Strengthening Constitutional Self-Government

No Left Turns

Rorty, Rawls, and all that

My Leninist neocon traitor (have I left any adjectives out?) friend Jonah Goldberg points to a controversy sparked by Damon Linker’s piece on Richard Rorty (noted here). I won’t bore you with the details, but it seems clear to me that both Matthew Yglesias and Damon Linker are too quick to assume that religious orthodoxy, privatized in a way consistent with some version of the so-called liberal bargain, can retain its spiritual vigor. The religion that Rawls (and Linker) are willing to tolerate has had its wings clipped, especially by the demand that its public speech be made in a language--"public reason"--foreign to the religious idiom.

I recognize that there’s a vague family resemblance between public reason and natural law, but the former has to eschew "foundationalist" claims in a way that the latter doesn’t and can’t. And I don’t see why anyone can’t use whatever arguments he or she wants in the public arena. We all still face the problem of persuasion in a constitutional order that exists in a religiously pluralistic society. (I vaguely recall the late Wilson Carey McWilliams making such a claim in his contribution to this book. If I’m wrong about that, someone’s sure to set me straight.)

Discussions - 10 Comments

"vague family resemblance between public reason and natural law"???? This is a meaningless statement. Do you even know what ius naturale is? What about lex naturae? Do you know the difference? And how they are embedded in the mos maiorum? Public reason could never understand it, but only: haec ratione dei scita sunt. And it is fostered by ancestral tradition (you know, the mos, above).

And Wittgenstein would be appalled if you knew you used "family resemblance" in this way. The problem with you neocons is that you have never even studied actual philosophy, nor the classics. Have any of you worked through Woodcock's, or Gildersleeve's or Smyth's? You are like MBA graduates. Uneducated and uncultured knaves, armed with a few buzz words that you don't even really understand, but yet somehow think you're elite because you're in with some rendition of the globlist wal-mart or aipac crowd. barbari vivunt.

As a matter of fact, I'll be teaching Aquinas on natural law, etc. tomorrow. It's required reading of sophomores in our core curriculum. Of course, the class will be taught in English, and so will not be up to your exacting standards.

I'm glad to see that you've varied your invective somewhat, moving from a know-nothing to a learned pose. But you seem to have forgotten whatever you learned about Socratic irony, and don't seem to have the generosity one would associate with the Christian gentleman-scholar.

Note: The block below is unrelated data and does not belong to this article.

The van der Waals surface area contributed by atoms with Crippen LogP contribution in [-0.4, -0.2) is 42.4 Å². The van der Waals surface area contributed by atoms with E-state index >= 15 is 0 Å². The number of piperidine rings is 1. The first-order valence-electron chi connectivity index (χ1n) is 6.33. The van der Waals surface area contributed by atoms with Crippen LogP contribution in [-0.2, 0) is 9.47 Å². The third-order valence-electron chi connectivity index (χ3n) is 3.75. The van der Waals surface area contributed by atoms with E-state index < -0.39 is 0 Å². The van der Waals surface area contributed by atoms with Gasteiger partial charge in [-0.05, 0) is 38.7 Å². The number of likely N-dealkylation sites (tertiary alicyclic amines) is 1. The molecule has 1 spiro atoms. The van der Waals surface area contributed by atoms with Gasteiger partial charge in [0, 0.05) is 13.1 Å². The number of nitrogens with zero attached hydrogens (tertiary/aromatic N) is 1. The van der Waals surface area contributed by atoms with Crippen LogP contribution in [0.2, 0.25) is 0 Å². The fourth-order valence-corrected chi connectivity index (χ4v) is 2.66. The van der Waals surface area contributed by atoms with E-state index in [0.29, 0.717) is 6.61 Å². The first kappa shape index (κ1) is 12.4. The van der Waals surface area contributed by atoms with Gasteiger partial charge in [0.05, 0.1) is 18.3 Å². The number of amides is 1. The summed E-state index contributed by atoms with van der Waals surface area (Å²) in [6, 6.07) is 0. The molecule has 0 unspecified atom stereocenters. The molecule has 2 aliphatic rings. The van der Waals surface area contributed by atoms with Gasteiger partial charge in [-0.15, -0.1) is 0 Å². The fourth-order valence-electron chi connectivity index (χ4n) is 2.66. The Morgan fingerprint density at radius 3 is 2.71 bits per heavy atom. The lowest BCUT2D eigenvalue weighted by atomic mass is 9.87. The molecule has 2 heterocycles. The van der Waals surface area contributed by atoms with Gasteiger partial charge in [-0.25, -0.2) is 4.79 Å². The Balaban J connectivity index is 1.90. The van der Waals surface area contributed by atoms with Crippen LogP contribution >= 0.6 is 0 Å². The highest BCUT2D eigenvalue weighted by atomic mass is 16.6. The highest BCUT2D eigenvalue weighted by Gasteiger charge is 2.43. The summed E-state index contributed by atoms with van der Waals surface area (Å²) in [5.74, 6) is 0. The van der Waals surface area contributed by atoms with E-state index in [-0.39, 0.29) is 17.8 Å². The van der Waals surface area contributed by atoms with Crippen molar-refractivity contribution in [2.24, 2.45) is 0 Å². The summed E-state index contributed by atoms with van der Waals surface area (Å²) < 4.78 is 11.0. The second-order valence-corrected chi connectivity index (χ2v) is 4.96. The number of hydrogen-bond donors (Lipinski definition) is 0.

Should I assume, or not, that you've read Rawls on public reason, so that you understand the limited sense in which I meant my comment? I wouldn't argue that Rawls is required reading for the educated paleoconservative gentleman, but if you're going to criticize someone (generously or ungenerously), it would make sense to be familiar with the matters at hand.

Oh, and I'll confess to having to rely on translations from the Latin. My bad. But if you insist on writing in Latin, I'll have to start composing my responses in German.

A man of many masks. Und wenn Du willst....

It seems to me that a "private" religion can retain its vigor, but only in a rather radically voluntarist, marketized sort of way. Or, maybe, it can remain "popular" by transforming itself into a marketable commodity and releasing portions of people's lives from its grip. All of which would seem, I think, to make Linker and Yglesias quite happy.

There's a blind spot here with Rawls, as well. In his Commonweal interview, Rawls remarks that he doesn't think that hardly anyone is anything more than "conventionally" religious. He doesn't expound on what that means.


I think you're right. That's also, by the way, the burden of a number of arguments made in this volume. My own extended "scholarly" reflections on the subject can be found here and in a contribution to a previous volume of this journal, unfortunately not available on-line.

Maybe religion in some conventional sense can be contained and made polite in liberal terms, but revealed faith cannot. Religion that is tied to faith is internal and essential - most vigorous. The absolutes that are required of the faithful do not translate well to "public reason" though faithful Christians can apparently accept natural law without blenching.

Absolutes have a hard time translating into anything (or being translated, for that matter).

I think we accept the absolute that "thou shalt not kill." while allowing for exceptions and mitigating factors. The absolute translates into practical law. Even Biblically, that absolute and others, seems to require translation or interpretation. From the excusability of accidents to self-defense to "thou shalt not suffer a witch to live." to just war to the executions of criminals by the state, the absolute requires complex understanding.

A caveat: my understanding of "public reason" is based solely on what I am gleaning from the Internet. I have not read Rawls and I could be misunderstanding.

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